In this fourth volume of Maurya Simon’s poems, the author draws upon her own experience of living and travelling in southern India, where she witnessed almost daily the extremities of the human condition – dire poverty, opulent wealth, frenzied materialism and stoic spirituality.
“In The Golden Labyrinth, Maurya Simon…[witnesses both] excruciating suffering and ecstatic joy. Many of the poems address the continual confrontation with the fluctuations and turmoil in others’ lives so different from Simon’s own, while others attempt to integrate and understand the religious, philosophical, and ethical motives and behavior of the people she met in India. The poems describe the labyrinth of India, a frightening, desperate place for a foreigner to explore, but a place that seems to offer a transcendent good at its core for those who can learn to find it. From a filthy boy spontaneously bursting into song on a street corner to ‘a beggar-woman whose offering of all she has left’ (is a frail dirge) that ‘defies her terrible hunger,’ Simon reminds us again and again of what she learned in India: that ‘each small world transforms itself’.” —Midwest Book Review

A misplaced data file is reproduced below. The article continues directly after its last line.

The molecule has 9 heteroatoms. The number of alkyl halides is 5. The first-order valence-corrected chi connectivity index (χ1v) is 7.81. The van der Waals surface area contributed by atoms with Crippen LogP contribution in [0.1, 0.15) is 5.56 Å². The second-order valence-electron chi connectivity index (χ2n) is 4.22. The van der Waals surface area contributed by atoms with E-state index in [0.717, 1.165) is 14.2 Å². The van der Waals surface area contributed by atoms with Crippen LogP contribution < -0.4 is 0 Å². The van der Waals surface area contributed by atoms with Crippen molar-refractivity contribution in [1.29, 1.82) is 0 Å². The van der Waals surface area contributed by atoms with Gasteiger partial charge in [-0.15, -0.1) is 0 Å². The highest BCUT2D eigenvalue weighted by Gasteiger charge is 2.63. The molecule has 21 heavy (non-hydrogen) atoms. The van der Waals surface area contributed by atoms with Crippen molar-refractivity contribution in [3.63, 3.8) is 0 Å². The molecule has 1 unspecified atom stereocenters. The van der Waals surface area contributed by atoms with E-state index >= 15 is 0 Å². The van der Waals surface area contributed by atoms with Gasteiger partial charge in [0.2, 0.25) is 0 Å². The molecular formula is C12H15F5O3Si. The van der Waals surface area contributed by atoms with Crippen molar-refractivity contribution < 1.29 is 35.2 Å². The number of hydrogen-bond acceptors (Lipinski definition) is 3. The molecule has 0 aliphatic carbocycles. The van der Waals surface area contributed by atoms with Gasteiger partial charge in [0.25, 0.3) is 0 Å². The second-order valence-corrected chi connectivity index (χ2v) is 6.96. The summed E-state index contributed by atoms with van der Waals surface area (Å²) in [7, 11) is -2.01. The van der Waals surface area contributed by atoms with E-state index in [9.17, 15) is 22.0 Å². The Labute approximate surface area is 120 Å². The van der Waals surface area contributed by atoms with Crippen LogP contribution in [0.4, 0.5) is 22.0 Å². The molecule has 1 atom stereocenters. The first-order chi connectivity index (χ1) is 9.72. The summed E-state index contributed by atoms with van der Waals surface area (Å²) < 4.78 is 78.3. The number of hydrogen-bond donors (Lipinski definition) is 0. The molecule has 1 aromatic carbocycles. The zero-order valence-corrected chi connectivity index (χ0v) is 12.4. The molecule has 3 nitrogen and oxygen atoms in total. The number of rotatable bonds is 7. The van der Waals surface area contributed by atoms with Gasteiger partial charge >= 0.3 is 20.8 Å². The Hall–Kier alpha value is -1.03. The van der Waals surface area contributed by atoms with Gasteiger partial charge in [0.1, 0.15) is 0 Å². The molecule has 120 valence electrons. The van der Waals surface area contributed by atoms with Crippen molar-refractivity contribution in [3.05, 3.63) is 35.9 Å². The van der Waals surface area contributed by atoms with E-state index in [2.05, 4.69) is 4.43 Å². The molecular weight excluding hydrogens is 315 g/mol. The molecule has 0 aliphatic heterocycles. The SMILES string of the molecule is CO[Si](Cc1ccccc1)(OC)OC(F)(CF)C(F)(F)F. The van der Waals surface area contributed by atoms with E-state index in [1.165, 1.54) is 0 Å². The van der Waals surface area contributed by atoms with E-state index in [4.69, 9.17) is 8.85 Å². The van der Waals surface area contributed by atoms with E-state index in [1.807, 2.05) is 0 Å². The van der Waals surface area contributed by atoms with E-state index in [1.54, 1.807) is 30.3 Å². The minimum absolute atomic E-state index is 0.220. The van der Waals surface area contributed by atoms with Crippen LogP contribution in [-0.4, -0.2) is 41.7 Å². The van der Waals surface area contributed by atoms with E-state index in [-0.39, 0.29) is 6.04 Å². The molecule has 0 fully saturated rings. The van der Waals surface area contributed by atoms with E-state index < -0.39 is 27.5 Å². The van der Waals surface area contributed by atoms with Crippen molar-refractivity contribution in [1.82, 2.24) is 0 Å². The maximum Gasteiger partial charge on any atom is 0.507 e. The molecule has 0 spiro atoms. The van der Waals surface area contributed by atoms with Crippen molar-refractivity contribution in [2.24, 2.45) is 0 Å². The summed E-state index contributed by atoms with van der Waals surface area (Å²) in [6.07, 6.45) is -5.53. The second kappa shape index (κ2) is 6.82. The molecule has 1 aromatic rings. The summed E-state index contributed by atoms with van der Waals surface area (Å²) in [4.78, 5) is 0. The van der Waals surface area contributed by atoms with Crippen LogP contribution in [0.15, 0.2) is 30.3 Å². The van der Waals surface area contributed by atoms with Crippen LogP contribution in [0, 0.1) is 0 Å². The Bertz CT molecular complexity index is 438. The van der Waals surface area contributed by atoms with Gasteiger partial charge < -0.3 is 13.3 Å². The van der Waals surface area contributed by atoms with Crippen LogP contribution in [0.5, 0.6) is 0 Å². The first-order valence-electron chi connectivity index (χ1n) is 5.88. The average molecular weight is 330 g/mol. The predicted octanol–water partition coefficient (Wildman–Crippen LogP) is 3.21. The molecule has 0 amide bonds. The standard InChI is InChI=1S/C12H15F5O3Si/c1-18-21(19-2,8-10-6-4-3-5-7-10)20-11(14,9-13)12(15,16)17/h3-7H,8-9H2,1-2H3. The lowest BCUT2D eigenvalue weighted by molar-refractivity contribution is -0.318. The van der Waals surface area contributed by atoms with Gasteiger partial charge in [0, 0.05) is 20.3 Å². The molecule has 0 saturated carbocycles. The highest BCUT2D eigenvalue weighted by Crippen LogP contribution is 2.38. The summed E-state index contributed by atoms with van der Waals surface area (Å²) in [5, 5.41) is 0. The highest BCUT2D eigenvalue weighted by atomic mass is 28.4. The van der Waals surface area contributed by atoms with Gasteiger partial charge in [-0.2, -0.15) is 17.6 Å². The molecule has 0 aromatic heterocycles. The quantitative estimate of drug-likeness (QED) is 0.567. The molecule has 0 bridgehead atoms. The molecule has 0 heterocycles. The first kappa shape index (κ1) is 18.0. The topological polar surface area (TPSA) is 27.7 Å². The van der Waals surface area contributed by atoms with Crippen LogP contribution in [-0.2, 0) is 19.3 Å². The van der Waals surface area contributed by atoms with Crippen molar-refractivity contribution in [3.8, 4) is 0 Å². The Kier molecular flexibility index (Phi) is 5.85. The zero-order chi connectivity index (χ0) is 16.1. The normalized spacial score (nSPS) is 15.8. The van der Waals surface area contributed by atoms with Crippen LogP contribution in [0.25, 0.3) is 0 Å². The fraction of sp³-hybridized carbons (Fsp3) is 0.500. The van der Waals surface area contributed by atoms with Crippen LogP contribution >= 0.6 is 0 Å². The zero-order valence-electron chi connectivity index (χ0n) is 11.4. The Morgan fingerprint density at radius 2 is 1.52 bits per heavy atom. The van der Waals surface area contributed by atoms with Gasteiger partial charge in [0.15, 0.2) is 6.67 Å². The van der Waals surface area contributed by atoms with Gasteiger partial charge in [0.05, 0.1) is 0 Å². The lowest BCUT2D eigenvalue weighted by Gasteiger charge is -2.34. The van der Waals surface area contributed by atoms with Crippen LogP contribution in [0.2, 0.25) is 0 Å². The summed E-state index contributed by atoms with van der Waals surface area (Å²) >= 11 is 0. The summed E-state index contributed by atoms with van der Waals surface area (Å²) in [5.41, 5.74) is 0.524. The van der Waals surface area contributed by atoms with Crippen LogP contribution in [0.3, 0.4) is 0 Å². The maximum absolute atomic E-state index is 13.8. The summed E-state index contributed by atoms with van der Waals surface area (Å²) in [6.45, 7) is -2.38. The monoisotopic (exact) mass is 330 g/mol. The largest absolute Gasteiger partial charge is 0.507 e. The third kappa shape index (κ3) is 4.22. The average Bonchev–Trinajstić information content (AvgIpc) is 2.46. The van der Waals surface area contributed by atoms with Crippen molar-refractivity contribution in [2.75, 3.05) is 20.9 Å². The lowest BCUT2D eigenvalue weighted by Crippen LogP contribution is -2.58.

“An old Spanish proverb advises, ‘He, who would bring home the wealth of the Indies, must carry the wealth of the Indies with him.’ Simon, who visited India on a Fulbright, did just that. The result is this, her fourth volume of poetry. These are a traveler’s poems, not a tourist’s: ‘Here’s where the world begins and ends: at Eden’s edge, and no further.’ Not only does Simon describe the colorful jangle of the markets and streets, but she recognizes what is behind them. Her best poems counter physical sensations with spiritual longings, and her best works are elegies, in particular, ‘Alex in Hindustan,’ in which Simon takes all that she has learned from India’s poverty and suffering to come to terms with a friend’s death. A few poems never get past description, but you can’t fault Simon too much, not in a land where elephants enter musth, swamis fly, and ‘a scent of ratri-rani/floats upon the air.’ This is a moving, eloquent collection. In these lines, Simon could even be describing herself: ‘She is selling all she has left of hope: a dirge/frail as the wildflowers trembling in the heat.’ Recommended for all collections. –Doris Lynch, Library Journal